At the album’s most accessible, ‘Gloria’s Holiday’ isn’t shy in dropping into an arrangement that fuses the usual light synthy pop with more of an 80s feel. This allows for a post-disco influenced bassline which manages to be really uplifting from the get go, whilst a bright piano and a world of woo-woo inflected vocals appear celebratory in a way that’s positively cheesy…but ultimately loveable. This is the kind of thing that Smoke Season might have given the world, if only they’d not taken a premature hiatus, or maybe even the future sound of Rilo Kiley, if Jenny had gone deeper into some of the pop that was starting to emerge on the brilliant ‘Under The Blacklight’. With ‘Jealous Heart’ taking the dream pop core and applying that to a rather lax pop sound, the listener is dropped into a world where the sounds never seem in any real hurry, and yet are perfectly formed in terms of semi-hooky alt-pop. Here, Set Feux are armed with a melody that’s closer to 80s soul-pop than the indie fare usually associated with anything this hazy, and the most memorable moments are shared between the layered vocal harmonies and the brief appearance of a jazzy sax, which although underused, really gives this number a different feel.

With its use of steady rhythm and soft piano lines, the intro to ‘Say It Again’ has hints of both trip hop and dream pop, but – much like the best bits of this album – it isn’t by any means an easy homage to either genre. Its combination of mid tempo chords and ethereal vocals quickly shows off a more mellow vibe, which should be enough to pull in many fans of alt-pop, but with a chord progression that sounds like a vague homage to Bob Dylan’s ‘Lay Lady Lay’ to boost the chorus, it also comes with a surprisingly old soul. It’s one of those tracks that, ultimately, doesn’t fit easily into any musical space – and is all the better for it. Between an alluring, slightly fey vocal and an unhurried approach to sharing great melodies, this number allows the listener time to reflect, and as such, is something that sounds better with each successive play.

In closing, there’s another change of mood on ‘The Way You Look At Me’ when Set Feux explore an arrangement that fuses adult pop with the rhythm of an old country waltz. With its use of layered harmony vocals and wavering melodies, there’s almost immediately a vibe of Feist’s more sedate work and even the quieter moments of Broken Social scene, but the warm Americana also takes in a sound that isn’t a million miles away from The Delines. With its marriage of strong vocal presence, and clean guitar twang – never overplayed, but always there giving the slow groove an important lift – it’s easy to imagine this appealing to a wide audience since it doesn’t really challenge. However, in creating a mellow mood somewhere between the disparate fields of pop, Americana and very light indie, it has a very natural confidence, and Set Feux’s insistence on not being constricted by genre really pays off here.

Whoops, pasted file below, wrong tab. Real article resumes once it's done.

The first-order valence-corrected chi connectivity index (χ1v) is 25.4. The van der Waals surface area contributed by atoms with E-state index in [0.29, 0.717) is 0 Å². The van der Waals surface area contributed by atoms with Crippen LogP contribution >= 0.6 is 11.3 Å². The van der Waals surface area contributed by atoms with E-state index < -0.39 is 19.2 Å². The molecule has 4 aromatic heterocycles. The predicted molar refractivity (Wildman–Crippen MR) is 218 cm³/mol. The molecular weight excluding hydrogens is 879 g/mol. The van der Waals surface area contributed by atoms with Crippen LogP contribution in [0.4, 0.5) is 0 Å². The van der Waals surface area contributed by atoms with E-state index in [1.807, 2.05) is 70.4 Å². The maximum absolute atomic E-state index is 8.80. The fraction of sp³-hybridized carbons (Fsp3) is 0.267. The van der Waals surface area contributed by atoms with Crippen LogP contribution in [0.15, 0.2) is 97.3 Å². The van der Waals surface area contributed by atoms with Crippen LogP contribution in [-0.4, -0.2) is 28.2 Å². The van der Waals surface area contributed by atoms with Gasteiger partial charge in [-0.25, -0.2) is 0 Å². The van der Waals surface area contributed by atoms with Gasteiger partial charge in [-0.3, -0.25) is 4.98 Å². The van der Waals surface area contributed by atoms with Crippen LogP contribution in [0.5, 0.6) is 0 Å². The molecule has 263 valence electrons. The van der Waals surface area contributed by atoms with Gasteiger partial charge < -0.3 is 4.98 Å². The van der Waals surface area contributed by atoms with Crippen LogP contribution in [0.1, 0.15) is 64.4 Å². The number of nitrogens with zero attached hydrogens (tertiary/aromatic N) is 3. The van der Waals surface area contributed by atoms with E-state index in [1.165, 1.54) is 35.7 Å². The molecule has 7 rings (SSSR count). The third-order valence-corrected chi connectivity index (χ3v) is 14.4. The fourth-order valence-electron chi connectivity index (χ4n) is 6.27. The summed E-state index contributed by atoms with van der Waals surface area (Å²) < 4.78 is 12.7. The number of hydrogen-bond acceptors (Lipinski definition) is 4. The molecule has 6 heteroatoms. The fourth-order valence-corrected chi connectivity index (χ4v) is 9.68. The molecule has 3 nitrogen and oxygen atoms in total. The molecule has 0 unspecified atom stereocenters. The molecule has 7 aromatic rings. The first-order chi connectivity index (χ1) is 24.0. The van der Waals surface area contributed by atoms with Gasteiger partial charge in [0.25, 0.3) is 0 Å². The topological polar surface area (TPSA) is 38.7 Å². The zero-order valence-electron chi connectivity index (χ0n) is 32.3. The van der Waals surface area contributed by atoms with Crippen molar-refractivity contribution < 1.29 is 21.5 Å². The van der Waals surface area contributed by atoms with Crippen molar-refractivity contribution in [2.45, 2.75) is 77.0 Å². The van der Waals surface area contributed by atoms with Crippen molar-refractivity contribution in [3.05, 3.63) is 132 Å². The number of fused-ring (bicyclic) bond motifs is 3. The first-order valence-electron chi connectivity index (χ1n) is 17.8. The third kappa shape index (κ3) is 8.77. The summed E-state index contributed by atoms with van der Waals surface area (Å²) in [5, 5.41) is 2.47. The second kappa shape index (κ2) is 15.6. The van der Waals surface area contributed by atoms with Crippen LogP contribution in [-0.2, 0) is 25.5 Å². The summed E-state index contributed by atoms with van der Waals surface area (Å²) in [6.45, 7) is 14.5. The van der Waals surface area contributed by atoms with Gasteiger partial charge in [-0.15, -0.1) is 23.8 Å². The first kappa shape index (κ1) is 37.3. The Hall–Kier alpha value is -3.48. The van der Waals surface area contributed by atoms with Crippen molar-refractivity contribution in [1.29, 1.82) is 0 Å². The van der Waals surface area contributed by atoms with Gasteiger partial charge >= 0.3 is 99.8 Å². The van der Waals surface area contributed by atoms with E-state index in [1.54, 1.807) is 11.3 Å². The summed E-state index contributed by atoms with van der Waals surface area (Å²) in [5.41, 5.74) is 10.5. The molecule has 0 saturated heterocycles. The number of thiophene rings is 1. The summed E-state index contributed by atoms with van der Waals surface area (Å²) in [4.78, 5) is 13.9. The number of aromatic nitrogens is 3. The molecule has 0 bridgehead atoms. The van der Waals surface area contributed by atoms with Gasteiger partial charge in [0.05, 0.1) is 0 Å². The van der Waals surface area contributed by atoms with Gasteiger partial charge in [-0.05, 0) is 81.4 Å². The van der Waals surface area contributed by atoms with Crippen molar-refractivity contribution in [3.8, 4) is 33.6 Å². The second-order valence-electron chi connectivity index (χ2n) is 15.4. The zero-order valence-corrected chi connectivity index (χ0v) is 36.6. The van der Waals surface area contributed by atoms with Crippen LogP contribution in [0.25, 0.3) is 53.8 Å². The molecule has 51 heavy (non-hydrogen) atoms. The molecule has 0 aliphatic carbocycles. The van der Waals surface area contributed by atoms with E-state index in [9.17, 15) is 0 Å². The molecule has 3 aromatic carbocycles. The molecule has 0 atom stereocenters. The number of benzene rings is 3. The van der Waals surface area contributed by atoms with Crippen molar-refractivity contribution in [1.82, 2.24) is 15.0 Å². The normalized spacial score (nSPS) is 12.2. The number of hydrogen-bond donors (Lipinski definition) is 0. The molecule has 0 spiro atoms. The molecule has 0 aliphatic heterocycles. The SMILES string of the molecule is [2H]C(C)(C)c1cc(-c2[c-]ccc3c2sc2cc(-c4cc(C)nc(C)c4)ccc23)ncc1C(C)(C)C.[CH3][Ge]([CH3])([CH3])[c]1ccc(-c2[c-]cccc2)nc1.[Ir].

Since this album was recorded over a period of five years, Set Feux were seemingly in no hurry to create new music, and that relaxed approach has very much carried over into the songs themselves. This record’s best tunes unwind and unravel in such a way they feel very natural; their easy, almost languid style plays helps to create a feeling of pure escapism. On that score, ‘Set Feux’ works brilliantly. It’s both a hazy soundtrack for summer days and a dream fuelled backdrop to transport your ears away from the humdrum of everyday life. Overall, its nine songs make up a hugely unexpected treat.

March 2024